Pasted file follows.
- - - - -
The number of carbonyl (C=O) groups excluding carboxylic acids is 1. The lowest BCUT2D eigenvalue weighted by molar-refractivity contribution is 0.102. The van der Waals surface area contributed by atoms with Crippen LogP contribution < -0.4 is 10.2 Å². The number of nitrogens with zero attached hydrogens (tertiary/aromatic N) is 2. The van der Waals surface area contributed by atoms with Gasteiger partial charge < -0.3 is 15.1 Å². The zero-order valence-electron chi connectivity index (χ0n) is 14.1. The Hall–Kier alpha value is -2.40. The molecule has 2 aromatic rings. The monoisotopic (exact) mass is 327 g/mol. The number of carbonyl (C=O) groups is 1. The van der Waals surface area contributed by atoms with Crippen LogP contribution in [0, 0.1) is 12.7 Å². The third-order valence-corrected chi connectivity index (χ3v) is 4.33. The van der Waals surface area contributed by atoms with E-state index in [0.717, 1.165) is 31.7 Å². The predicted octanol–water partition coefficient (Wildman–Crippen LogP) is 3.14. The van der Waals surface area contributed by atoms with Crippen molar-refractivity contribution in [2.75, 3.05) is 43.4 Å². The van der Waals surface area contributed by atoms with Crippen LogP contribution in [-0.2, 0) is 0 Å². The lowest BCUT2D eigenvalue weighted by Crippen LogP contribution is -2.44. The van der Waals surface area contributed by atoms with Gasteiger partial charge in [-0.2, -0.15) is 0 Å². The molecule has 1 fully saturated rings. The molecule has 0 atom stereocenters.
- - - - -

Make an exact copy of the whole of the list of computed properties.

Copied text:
The number of carbonyl (C=O) groups excluding carboxylic acids is 1. The lowest BCUT2D eigenvalue weighted by molar-refractivity contribution is 0.102. The van der Waals surface area contributed by atoms with Crippen LogP contribution < -0.4 is 10.2 Å². The number of nitrogens with zero attached hydrogens (tertiary/aromatic N) is 2. The van der Waals surface area contributed by atoms with Gasteiger partial charge < -0.3 is 15.1 Å². The zero-order valence-electron chi connectivity index (χ0n) is 14.1. The Hall–Kier alpha value is -2.40. The molecule has 2 aromatic rings. The monoisotopic (exact) mass is 327 g/mol. The number of carbonyl (C=O) groups is 1. The van der Waals surface area contributed by atoms with Crippen LogP contribution in [0, 0.1) is 12.7 Å². The third-order valence-corrected chi connectivity index (χ3v) is 4.33. The van der Waals surface area contributed by atoms with E-state index in [0.717, 1.165) is 31.7 Å². The predicted octanol–water partition coefficient (Wildman–Crippen LogP) is 3.14. The van der Waals surface area contributed by atoms with Crippen molar-refractivity contribution in [2.75, 3.05) is 43.4 Å². The van der Waals surface area contributed by atoms with Crippen LogP contribution in [-0.2, 0) is 0 Å². The lowest BCUT2D eigenvalue weighted by Crippen LogP contribution is -2.44. The van der Waals surface area contributed by atoms with Gasteiger partial charge in [-0.2, -0.15) is 0 Å². The molecule has 1 fully saturated rings. The molecule has 0 atom stereocenters.